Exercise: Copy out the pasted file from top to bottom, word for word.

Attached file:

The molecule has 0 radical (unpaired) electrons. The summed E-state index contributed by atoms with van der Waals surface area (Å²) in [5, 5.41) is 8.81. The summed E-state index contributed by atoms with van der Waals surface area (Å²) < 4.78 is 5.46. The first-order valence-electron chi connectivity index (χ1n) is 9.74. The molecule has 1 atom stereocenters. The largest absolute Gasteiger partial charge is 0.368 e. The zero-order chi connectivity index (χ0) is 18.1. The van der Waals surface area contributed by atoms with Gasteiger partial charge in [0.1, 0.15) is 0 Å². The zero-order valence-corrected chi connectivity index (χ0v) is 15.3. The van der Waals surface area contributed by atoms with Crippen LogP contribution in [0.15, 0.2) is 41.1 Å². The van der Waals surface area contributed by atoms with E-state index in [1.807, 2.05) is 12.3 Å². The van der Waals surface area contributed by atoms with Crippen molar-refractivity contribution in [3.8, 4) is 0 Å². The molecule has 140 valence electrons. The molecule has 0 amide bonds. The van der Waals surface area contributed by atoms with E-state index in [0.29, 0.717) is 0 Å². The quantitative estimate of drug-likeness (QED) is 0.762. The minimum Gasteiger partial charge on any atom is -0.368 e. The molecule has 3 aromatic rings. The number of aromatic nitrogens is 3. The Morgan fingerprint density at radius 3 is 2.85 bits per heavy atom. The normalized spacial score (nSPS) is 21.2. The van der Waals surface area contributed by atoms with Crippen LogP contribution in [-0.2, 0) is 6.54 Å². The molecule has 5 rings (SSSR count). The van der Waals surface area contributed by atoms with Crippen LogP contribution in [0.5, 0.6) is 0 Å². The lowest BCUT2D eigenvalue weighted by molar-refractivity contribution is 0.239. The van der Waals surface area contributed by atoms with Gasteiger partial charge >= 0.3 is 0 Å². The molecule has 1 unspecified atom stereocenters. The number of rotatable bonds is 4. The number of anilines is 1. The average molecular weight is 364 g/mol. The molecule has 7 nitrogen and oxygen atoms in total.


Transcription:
The molecule has 0 radical (unpaired) electrons. The summed E-state index contributed by atoms with van der Waals surface area (Å²) in [5, 5.41) is 8.81. The summed E-state index contributed by atoms with van der Waals surface area (Å²) < 4.78 is 5.46. The first-order valence-electron chi connectivity index (χ1n) is 9.74. The molecule has 1 atom stereocenters. The largest absolute Gasteiger partial charge is 0.368 e. The zero-order chi connectivity index (χ0) is 18.1. The van der Waals surface area contributed by atoms with Gasteiger partial charge in [0.1, 0.15) is 0 Å². The zero-order valence-corrected chi connectivity index (χ0v) is 15.3. The van der Waals surface area contributed by atoms with Crippen LogP contribution in [0.15, 0.2) is 41.1 Å². The van der Waals surface area contributed by atoms with E-state index in [1.807, 2.05) is 12.3 Å². The van der Waals surface area contributed by atoms with Crippen molar-refractivity contribution in [3.8, 4) is 0 Å². The molecule has 140 valence electrons. The molecule has 0 amide bonds. The van der Waals surface area contributed by atoms with E-state index in [0.29, 0.717) is 0 Å². The quantitative estimate of drug-likeness (QED) is 0.762. The minimum Gasteiger partial charge on any atom is -0.368 e. The molecule has 3 aromatic rings. The number of aromatic nitrogens is 3. The Morgan fingerprint density at radius 3 is 2.85 bits per heavy atom. The normalized spacial score (nSPS) is 21.2. The van der Waals surface area contributed by atoms with Crippen LogP contribution in [-0.2, 0) is 6.54 Å². The molecule has 5 rings (SSSR count). The van der Waals surface area contributed by atoms with Crippen LogP contribution in [0.5, 0.6) is 0 Å². The lowest BCUT2D eigenvalue weighted by molar-refractivity contribution is 0.239. The van der Waals surface area contributed by atoms with Gasteiger partial charge >= 0.3 is 0 Å². The molecule has 1 unspecified atom stereocenters. The number of rotatable bonds is 4. The number of anilines is 1. The average molecular weight is 364 g/mol. The molecule has 7 nitrogen and oxygen atoms in total.